Image Credit: International Conference on Belt and Road Initiative by UNCTAD/Flickr; licence: CC BY-SA 2.0

By Amitendu Palit.

China’s Belt and Road initiative (BRI) has had multiple impacts on the Asian region, ranging from the geo-economic to the geopolitical. Beyond its more obvious impacts, the BRI has also influenced several other aspects indirectly, including the overall regional order, infrastructure financing, and the nature of trade relations between countries.

The most important geo-economic impact of the BRI relates to connectivity. Previously, different modes of regional connectivity were often viewed in isolation from each other. Land connectivity, for example, was viewed exclusively through the lens of driveable roads and multi-lane highways, without any consideration for maritime transport capacity. Throughout the Asian region, and particularly in relation to the land-locked countries of South and Central Asia, the focus was mainly on land-based links.

The BRI has changed this perspective radically. By integrating its vision of land corridors with ports and sea lanes, the BRI has been able fundamentally to change the approach to connectivity. Connectivity is now intrinsically multi-modal. The multiplicity which is now apparent in various aspects of connectivity has been amplified by the introduction of digital connectivity, and the Digital Silk Road has been a trend-setter in this regard.

Following the articulation of the Digital Silk Road, countries are now far more aware of the implications of the digital economy, digital trade rules and cross-border data governance frameworks. Indeed, the conceptualisation of the Digital Silk Road provides further grounds for understanding techno-nationalism: that is, the way that countries attempt to utilise technological advances – particularly in relation to controlling innovation and the innovative industries – in order to increase their geopolitical influence.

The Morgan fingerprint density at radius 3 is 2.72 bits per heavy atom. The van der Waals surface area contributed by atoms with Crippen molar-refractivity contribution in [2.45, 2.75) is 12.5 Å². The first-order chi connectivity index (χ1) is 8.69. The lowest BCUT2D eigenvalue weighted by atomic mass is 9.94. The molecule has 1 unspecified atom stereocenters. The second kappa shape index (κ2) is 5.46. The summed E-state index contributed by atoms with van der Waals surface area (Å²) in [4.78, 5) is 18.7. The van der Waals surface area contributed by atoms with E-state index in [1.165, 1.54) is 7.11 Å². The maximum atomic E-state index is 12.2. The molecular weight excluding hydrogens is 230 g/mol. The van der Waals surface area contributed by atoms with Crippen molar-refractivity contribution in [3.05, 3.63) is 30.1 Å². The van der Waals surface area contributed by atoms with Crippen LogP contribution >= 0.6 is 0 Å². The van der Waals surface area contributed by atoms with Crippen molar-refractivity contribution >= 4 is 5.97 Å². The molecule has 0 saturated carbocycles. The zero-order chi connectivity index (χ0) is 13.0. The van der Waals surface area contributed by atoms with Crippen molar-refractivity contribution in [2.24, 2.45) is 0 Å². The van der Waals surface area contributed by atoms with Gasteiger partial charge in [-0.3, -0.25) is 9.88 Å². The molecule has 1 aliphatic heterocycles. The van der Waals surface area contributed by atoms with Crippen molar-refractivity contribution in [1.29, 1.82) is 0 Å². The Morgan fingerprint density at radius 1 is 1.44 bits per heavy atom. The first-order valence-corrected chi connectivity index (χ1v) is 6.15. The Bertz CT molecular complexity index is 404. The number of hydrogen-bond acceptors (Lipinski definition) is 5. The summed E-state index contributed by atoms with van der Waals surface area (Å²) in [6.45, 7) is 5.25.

The BRI is still very much a work in progress. Consequently, much of the impact it has generated and responses to it are also somewhat embryonic and might evolve into very different thoughts and strategies over time

Various infrastructure projects coming up through the BRI, and the high volume of networked connectivity being experienced by Asia, has had some interesting implications, including regional responses to the US-China trade war. The back and forth tariffs announced by both countries on each other’s imports have led to the prospect of import substitution, followed by longer-term possibilities for relocation in the regional supply chains.

Coming on the back of connectivity growth – particularly the links to mainland China through the BRI currently being developed by several Southeast Asian countries – such disruptions are being seen as opportunities. Countries like Vietnam, Cambodia, Myanmar and Bangladesh are well-positioned to benefit from supply chain relocations in the form of new assembly centres. Expansion in terms of multi-modal connectivity helps these countries to pick up new business from mainland China, while still continuing to engage with it as suppliers. The current thaw in the US-China trade war doesn’t affect these perceptions in the slightest.